How do you use a Riemann Sum with n = 4 to estimate #ln3 = int (1/x)# from 1 to 3 using the right endpoints and then the midpoints?
The subintervals are:
Plug in the numbers and do the arithmetic.
Plug in the numbers and do the arithmetic
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To estimate (\ln(3) = \int_{1}^{3} \frac{1}{x} , dx) using a Riemann sum with (n = 4) and right endpoints, you partition the interval ([1, 3]) into (4) subintervals of equal width. Then, you evaluate the function (\frac{1}{x}) at the right endpoint of each subinterval and multiply the function value by the width of the subinterval. Finally, you sum up all these products to get the estimate.
For the midpoints, you follow a similar process but instead evaluate the function at the midpoint of each subinterval.
Here are the steps:

Partition the interval ([1, 3]) into (4) subintervals of equal width: ([1, 1.5]), ([1.5, 2]), ([2, 2.5]), ([2.5, 3]).

For right endpoints: Evaluate (\frac{1}{x}) at the right endpoint of each subinterval: (f(1.5)), (f(2)), (f(2.5)), (f(3)). Then multiply each function value by the width of the subinterval: (f(1.5) \cdot 0.5), (f(2) \cdot 0.5), (f(2.5) \cdot 0.5), (f(3) \cdot 0.5). Sum up these products.

For midpoints: Evaluate (\frac{1}{x}) at the midpoint of each subinterval: (f(1.25)), (f(1.75)), (f(2.25)), (f(2.75)). Then multiply each function value by the width of the subinterval: (f(1.25) \cdot 0.5), (f(1.75) \cdot 0.5), (f(2.25) \cdot 0.5), (f(2.75) \cdot 0.5). Sum up these products.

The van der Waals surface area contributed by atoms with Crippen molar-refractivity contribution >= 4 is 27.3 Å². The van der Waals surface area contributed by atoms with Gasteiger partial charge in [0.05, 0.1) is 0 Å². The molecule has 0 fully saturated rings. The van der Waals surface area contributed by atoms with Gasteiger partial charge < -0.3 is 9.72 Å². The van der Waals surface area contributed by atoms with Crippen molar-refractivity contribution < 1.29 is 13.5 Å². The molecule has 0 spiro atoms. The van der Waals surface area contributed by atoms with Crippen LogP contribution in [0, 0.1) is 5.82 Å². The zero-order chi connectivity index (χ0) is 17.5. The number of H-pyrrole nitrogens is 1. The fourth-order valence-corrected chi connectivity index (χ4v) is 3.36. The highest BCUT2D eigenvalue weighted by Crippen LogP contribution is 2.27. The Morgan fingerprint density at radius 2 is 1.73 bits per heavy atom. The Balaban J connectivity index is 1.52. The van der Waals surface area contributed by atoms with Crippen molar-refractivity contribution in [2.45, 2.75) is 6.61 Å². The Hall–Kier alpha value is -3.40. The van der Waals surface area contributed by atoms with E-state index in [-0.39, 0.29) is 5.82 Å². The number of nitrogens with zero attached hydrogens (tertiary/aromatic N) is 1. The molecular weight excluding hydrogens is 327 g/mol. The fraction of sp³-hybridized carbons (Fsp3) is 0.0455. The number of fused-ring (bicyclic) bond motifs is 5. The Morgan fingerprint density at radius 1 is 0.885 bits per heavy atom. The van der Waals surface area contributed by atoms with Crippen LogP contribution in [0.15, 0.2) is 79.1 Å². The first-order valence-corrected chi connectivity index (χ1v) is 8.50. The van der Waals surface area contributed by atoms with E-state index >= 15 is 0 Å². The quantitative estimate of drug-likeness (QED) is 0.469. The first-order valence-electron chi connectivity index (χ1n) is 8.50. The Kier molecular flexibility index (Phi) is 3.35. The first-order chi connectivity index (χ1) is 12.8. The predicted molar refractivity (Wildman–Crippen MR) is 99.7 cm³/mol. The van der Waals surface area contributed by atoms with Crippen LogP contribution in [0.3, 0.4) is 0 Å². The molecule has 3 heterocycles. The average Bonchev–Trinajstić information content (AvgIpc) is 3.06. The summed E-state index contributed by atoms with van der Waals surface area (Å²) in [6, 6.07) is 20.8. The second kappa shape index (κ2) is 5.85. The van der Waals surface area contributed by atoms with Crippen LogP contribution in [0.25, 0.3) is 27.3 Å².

Performing these calculations will give you the estimates for (\ln(3)) using right endpoints and midpoints with (n = 4) subintervals.
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When evaluating a onesided limit, you need to be careful when a quantity is approaching zero since its sign is different depending on which way it is approaching zero from. Let us look at some examples.
When evaluating a onesided limit, you need to be careful when a quantity is approaching zero since its sign is different depending on which way it is approaching zero from. Let us look at some examples.
When evaluating a onesided limit, you need to be careful when a quantity is approaching zero since its sign is different depending on which way it is approaching zero from. Let us look at some examples.
When evaluating a onesided limit, you need to be careful when a quantity is approaching zero since its sign is different depending on which way it is approaching zero from. Let us look at some examples.
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